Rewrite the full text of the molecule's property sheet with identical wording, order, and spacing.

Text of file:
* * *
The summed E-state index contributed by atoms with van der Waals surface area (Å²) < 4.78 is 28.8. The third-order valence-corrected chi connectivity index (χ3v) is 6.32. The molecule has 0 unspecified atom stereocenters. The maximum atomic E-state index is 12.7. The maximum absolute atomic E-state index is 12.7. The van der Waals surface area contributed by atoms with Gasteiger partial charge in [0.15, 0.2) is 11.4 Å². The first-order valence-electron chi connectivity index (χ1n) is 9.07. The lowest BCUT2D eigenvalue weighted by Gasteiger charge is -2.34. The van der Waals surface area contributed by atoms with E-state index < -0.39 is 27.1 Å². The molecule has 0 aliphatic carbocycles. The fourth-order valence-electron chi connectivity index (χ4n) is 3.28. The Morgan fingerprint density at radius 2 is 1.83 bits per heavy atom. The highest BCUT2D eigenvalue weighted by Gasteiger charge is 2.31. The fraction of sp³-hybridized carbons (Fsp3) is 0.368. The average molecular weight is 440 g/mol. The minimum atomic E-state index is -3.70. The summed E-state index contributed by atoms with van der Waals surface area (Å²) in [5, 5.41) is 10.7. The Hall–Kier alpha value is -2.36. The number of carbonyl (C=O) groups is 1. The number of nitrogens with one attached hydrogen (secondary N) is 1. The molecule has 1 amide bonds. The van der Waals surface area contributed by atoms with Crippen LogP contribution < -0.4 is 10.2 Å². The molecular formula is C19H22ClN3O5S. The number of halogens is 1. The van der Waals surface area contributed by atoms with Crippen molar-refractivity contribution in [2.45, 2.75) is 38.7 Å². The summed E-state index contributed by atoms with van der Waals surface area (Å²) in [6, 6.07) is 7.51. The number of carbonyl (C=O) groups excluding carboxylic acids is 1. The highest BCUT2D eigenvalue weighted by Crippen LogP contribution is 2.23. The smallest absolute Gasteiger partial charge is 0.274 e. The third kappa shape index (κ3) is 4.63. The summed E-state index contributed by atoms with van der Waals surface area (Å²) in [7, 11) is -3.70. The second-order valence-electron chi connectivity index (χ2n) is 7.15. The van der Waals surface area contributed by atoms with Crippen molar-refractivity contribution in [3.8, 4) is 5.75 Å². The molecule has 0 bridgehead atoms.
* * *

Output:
The summed E-state index contributed by atoms with van der Waals surface area (Å²) < 4.78 is 28.8. The third-order valence-corrected chi connectivity index (χ3v) is 6.32. The molecule has 0 unspecified atom stereocenters. The maximum atomic E-state index is 12.7. The maximum absolute atomic E-state index is 12.7. The van der Waals surface area contributed by atoms with Gasteiger partial charge in [0.15, 0.2) is 11.4 Å². The first-order valence-electron chi connectivity index (χ1n) is 9.07. The lowest BCUT2D eigenvalue weighted by Gasteiger charge is -2.34. The van der Waals surface area contributed by atoms with E-state index < -0.39 is 27.1 Å². The molecule has 0 aliphatic carbocycles. The fourth-order valence-electron chi connectivity index (χ4n) is 3.28. The Morgan fingerprint density at radius 2 is 1.83 bits per heavy atom. The highest BCUT2D eigenvalue weighted by Gasteiger charge is 2.31. The fraction of sp³-hybridized carbons (Fsp3) is 0.368. The average molecular weight is 440 g/mol. The minimum atomic E-state index is -3.70. The summed E-state index contributed by atoms with van der Waals surface area (Å²) in [5, 5.41) is 10.7. The Hall–Kier alpha value is -2.36. The number of carbonyl (C=O) groups is 1. The number of nitrogens with one attached hydrogen (secondary N) is 1. The molecule has 1 amide bonds. The van der Waals surface area contributed by atoms with Crippen LogP contribution < -0.4 is 10.2 Å². The molecular formula is C19H22ClN3O5S. The number of halogens is 1. The van der Waals surface area contributed by atoms with Crippen molar-refractivity contribution in [2.45, 2.75) is 38.7 Å². The summed E-state index contributed by atoms with van der Waals surface area (Å²) in [6, 6.07) is 7.51. The number of carbonyl (C=O) groups excluding carboxylic acids is 1. The highest BCUT2D eigenvalue weighted by Crippen LogP contribution is 2.23. The smallest absolute Gasteiger partial charge is 0.274 e. The third kappa shape index (κ3) is 4.63. The summed E-state index contributed by atoms with van der Waals surface area (Å²) in [7, 11) is -3.70. The second-order valence-electron chi connectivity index (χ2n) is 7.15. The van der Waals surface area contributed by atoms with Crippen molar-refractivity contribution in [3.8, 4) is 5.75 Å². The molecule has 0 bridgehead atoms.